Ehm, L.; Antao, M.; Chen, J.; Locke, D. R.; Michel, F. M.; Martin, C. D.; Yu, T.; Lee, P. L.; Chupas, P. J.; Shastri, S. D.; Guo, Q.; Parise, J. B.; Stony Brook Univ.; BNL

    2007-06-01

    The method of high-energy total elastic X-ray scattering to determine the atomic structure of nanocrystalline, highly disordered, and amorphous materials is presented. The current state of the technique, its potential, and limitations are discussed with two successful studies on the pressure induced phase transition in mackinawite (FeS) and the high-pressure behavior of liquid gallium.

  17. Studies of Local and Intermediate Range Structure in Crystalline and Amorphous Materials at High Pressure Using High-Energy X-rays

    SciTech Connect

    Ehm,L.; Antao, S.; Chen, J.; Locke, D.; Michel, F.; Martin, D.; Yu, T.; Parise, J.; Lee, P.; et al.

    2007-01-01

    The method of high-energy total elastic X-ray scattering to determine the atomic structure of nanocrystalline, highly disordered, and amorphous materials is presented. The current state of the technique, its potential, and limitations are discussed with two successful studies on the pressure induced phase transition in mackinawite (FeS) and the high-pressure behavior of liquid gallium.

  18. RADIO RANGING DEVICE

    DOEpatents

    Bogle, R.W.

    1960-11-22

    A description is given of a super-regenerative oscillator ranging device provided with radiating and receiving means and being capable of indicating the occurrence of that distance between itself and a reflecting object which so phases the received echo of energy of a preceding emitted oscillation that the intervals between oscillations become uniform.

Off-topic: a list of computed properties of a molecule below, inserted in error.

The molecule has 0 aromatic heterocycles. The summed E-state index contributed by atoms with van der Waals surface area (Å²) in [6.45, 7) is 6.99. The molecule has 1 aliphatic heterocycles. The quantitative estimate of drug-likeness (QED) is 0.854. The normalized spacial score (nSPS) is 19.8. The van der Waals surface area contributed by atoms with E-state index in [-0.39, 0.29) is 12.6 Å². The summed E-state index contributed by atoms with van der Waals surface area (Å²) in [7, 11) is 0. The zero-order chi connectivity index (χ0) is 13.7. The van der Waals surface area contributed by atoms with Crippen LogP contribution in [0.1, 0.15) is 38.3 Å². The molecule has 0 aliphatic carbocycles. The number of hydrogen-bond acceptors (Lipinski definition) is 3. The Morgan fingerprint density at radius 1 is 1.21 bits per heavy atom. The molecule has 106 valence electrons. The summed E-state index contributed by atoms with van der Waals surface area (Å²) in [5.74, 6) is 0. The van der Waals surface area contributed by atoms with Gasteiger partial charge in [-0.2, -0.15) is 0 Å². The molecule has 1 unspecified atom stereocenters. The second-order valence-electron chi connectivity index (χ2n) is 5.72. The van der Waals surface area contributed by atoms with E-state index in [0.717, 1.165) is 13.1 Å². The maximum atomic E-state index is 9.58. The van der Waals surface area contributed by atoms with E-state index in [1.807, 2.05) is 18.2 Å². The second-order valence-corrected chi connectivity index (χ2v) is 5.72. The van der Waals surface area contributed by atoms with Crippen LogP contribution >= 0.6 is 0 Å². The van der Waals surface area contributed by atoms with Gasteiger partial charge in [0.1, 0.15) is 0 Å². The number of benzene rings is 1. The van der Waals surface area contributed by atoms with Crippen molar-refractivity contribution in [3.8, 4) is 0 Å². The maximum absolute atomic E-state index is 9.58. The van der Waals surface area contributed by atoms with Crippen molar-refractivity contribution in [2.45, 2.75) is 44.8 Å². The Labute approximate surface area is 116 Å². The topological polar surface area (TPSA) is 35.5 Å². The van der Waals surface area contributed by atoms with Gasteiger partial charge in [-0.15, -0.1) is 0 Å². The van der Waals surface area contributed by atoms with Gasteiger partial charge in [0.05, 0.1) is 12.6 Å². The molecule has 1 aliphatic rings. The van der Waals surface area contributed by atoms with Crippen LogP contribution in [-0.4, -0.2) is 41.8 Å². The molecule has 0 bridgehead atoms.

19. ACCURATE MEASUREMENT OF THE ENERGY DEPENDENCE OF THE PROCESS e+ + e- → e± + e∓, IN THE s-RANGE 1.44-9.0 GeV2

    NASA Astrophysics Data System (ADS)

    Bernardini, M.; Bollini, D.; Brunini, P. L.; Fiorentino, E.; Massam, T.; Monari, L.; Palmonari, F.; Rimondi, F.; Zichichi, A.

    The analysis of 12 827 e+ + e- → e± + e∓ events observed in the s-range 1.44-9.0 GeV2 allows measurement of the energy dependence of the cross-section for the most typical QED process, with ±2% accuracy. Within this limit the data follow QED, with first-order radiative corrections included.

  20. Energy.

    ERIC Educational Resources Information Center

    Shanebrook, J. Richard

    This document describes a course designed to acquaint students with the many societal and technological problems facing the United States and the world due to the increasing demand for energy. The course begins with a writing assignment that involves readings on the environmental philosophy of Native Americans and the Chernobyl catastrophe.…

  1. Proposed changes to generating capacity 1980-1989 for the contiguous United States: as projected by the Regional Electric Reliability Councils in their April 1, 1980 long-range coordinated planning reports to the Department of Energy

    SciTech Connect

    1980-12-01